“The Adventure of the Sussex Vampire” by Sir Arthur Conan Doyle

Given the timing of how this story just happened to line up with our calendar, BrokenTune and I didn’t think anyone would have a problem with bumping our regular Friday schedule up just a couple of days so that our vampire story would land properly on Halloween.  Seems only right.

There are two points that are well-known to fans of Sherlock Holmes and his creator.  First, Sir Arthur Conan Doyle absolutely believed in the supernatural, and that belief made its way in to a number of his stories.  He’s written on ghosts and vampires, though none of his other works have the staying power of Sherlock Holmes.  Second, as we’ve established in previous entries, Sherlock Holmes himself does not believe in the supernatural, and no elements of it are present within the canon.  Conan Doyle somehow managed to keep that separation in place all the way to the end of the Great Detective’s run, a point which has been applauded by all those forensic scientists and would-be crimefighters inspired by Holmes since.

With this in mind, we open this case with a letter, referencing vampires, which Holmes immediately dismisses in favor of logical reasoning.  Mr. Robert Ferguson arrives at 221B the next morning, convinced that his Peruvian second wife is a bloodsucker, her victim being their baby son.  His 15-year-old son, Jack, by Ferguson’s first wife, suffered an accident as a child, and though he can still walk, he does not have full use of his legs.  Once the bloodsucking began, Jack has been struck twice by his stepmother.  Since Mr. Ferguson learned of these events, Mrs. Ferguson has locked herself in her room.  She refuses to come out, and only her Peruvian maid, Dolores, is allowed in so that she may deliver meals.

This is one of those times where Holmes listens to his client’s account and has the case solved instantly, verifying that it has nothing at all to do with vampires.  But he says nothing, and he and Watson make their way to Mr. Ferguson’s house in Sussex to observe and to confirm.

Upon arrival, the maid announces that Mrs. Ferguson is ill, and Watson offers to help.  Mrs. Ferguson proves to be an agitated woman, raving about all being lost, and of sacrificing herself instead of breaking her husband’s heart.  She demands to see her baby, who has been in the care of Mrs. Mason, the nurse, since Mr. Ferguson learned of the bloodsucking.  Holmes examines the house’s display of South American weaponry and meets the children.  While Mr. Ferguson attends his baby, Watson catches Holmes staring out the window for unknown reasons.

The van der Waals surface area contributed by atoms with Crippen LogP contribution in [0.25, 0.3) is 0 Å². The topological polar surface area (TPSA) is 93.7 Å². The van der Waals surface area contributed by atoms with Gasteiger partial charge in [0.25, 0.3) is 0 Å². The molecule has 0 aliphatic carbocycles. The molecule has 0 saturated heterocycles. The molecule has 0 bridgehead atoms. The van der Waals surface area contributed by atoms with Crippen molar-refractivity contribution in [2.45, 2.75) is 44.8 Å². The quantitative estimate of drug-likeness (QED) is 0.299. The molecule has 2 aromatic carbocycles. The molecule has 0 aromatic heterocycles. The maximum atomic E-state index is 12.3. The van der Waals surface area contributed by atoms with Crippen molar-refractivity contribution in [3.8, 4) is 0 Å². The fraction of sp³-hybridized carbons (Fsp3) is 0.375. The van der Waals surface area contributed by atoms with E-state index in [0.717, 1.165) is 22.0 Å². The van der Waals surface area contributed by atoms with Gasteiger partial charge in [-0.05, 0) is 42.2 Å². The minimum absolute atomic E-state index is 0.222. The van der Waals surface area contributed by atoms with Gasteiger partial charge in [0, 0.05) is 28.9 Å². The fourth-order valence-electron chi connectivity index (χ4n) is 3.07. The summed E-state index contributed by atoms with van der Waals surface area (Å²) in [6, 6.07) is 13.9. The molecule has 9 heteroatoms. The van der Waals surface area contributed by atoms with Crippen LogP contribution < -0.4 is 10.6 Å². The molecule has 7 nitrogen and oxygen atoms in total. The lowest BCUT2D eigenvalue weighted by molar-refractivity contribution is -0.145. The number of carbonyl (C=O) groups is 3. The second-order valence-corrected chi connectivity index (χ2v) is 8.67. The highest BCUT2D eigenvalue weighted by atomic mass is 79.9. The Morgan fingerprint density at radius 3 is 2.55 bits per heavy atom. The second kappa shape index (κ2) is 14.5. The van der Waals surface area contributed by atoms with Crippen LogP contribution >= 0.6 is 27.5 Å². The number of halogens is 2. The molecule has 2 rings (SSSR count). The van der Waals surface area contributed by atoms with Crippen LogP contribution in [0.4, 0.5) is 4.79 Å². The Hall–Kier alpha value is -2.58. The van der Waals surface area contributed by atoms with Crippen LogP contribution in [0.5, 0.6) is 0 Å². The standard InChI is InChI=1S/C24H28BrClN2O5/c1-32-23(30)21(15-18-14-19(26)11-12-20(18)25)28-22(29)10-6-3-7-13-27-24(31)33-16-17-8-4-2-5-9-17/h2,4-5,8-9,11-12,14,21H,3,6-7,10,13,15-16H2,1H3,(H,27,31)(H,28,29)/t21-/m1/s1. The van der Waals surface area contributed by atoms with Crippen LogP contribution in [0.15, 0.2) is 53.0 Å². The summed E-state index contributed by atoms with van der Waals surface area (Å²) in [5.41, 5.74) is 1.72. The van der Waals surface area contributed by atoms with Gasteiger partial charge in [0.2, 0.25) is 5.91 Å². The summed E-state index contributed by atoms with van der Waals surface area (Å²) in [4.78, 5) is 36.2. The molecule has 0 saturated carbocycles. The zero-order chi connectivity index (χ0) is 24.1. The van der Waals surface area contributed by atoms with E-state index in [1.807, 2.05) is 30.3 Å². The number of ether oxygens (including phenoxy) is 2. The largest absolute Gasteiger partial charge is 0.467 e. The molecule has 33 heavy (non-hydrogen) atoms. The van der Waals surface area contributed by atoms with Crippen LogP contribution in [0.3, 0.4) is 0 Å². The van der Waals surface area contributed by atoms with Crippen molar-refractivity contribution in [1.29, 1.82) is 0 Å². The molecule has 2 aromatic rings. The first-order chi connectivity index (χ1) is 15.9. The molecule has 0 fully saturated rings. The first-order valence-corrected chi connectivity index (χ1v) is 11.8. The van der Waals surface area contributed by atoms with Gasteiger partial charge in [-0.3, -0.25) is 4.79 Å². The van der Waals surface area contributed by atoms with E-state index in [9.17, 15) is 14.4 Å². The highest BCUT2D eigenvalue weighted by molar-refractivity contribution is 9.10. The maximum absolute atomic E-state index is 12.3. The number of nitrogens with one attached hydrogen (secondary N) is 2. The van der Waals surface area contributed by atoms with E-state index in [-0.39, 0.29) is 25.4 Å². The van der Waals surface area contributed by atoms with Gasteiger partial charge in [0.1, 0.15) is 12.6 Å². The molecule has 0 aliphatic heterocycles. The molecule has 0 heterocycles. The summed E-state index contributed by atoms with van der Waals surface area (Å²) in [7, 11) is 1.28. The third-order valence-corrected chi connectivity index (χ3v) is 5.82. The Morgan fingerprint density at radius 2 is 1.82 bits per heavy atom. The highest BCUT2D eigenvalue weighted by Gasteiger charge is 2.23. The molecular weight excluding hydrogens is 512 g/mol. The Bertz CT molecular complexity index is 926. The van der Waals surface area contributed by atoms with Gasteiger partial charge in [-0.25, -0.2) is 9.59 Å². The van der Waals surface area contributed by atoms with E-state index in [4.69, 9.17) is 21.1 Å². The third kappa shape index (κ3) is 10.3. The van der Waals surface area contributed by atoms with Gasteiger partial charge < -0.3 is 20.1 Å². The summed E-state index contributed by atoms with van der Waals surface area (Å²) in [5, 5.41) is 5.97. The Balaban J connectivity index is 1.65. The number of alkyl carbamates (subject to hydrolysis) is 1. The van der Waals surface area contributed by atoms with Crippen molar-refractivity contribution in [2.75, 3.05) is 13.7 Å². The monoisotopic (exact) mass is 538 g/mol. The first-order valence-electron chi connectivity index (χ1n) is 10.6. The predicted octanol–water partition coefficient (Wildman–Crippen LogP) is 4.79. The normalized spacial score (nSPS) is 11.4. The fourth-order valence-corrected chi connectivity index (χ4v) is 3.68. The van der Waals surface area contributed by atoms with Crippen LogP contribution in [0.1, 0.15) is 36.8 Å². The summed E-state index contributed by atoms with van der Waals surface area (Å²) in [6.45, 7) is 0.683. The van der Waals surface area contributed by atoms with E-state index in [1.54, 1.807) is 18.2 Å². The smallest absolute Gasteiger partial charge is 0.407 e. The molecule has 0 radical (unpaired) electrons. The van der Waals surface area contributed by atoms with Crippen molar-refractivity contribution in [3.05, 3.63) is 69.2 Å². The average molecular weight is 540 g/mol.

When he’s ready to reveal the truth, Holmes sends a note to Mrs. Ferguson, who is overjoyed to have it come forth from someone else.  The monster of the story is not Mrs. Ferguson after all, but rather, Jack, the elder son, which Holmes deduced by seeing Jack’s reflection in the window.  Jack attempted to kill the infant by shooting him with poisoned darts, which he tested on first on the half-paralyzed dog that Holmes met out front upon arrival.  Mrs. Ferguson was sucking the poison from her baby’s neck.  It explains why she struck Jack, and why she was sick when Holmes and Watson arrived.

As famous as this story is for Holmes having disproven a vampire attack, this story is actually more famous for a reference made in passing to the Giant Rat of Sumatra.  Holmes says it’s “a story for which the world is not yet prepared.”  You know the old saying about no stone left unturned?  This single reference to an unpublished case and a ship known as the Matilda Briggs has provided fodder for a number of other writers, the collection of which could springboard another entire blog project if I were so inclined to chase down every known reference.  I’m not, but if anyone else feels the need, please feel to let me know.  I’ll be more than happy to follow that misadventure.

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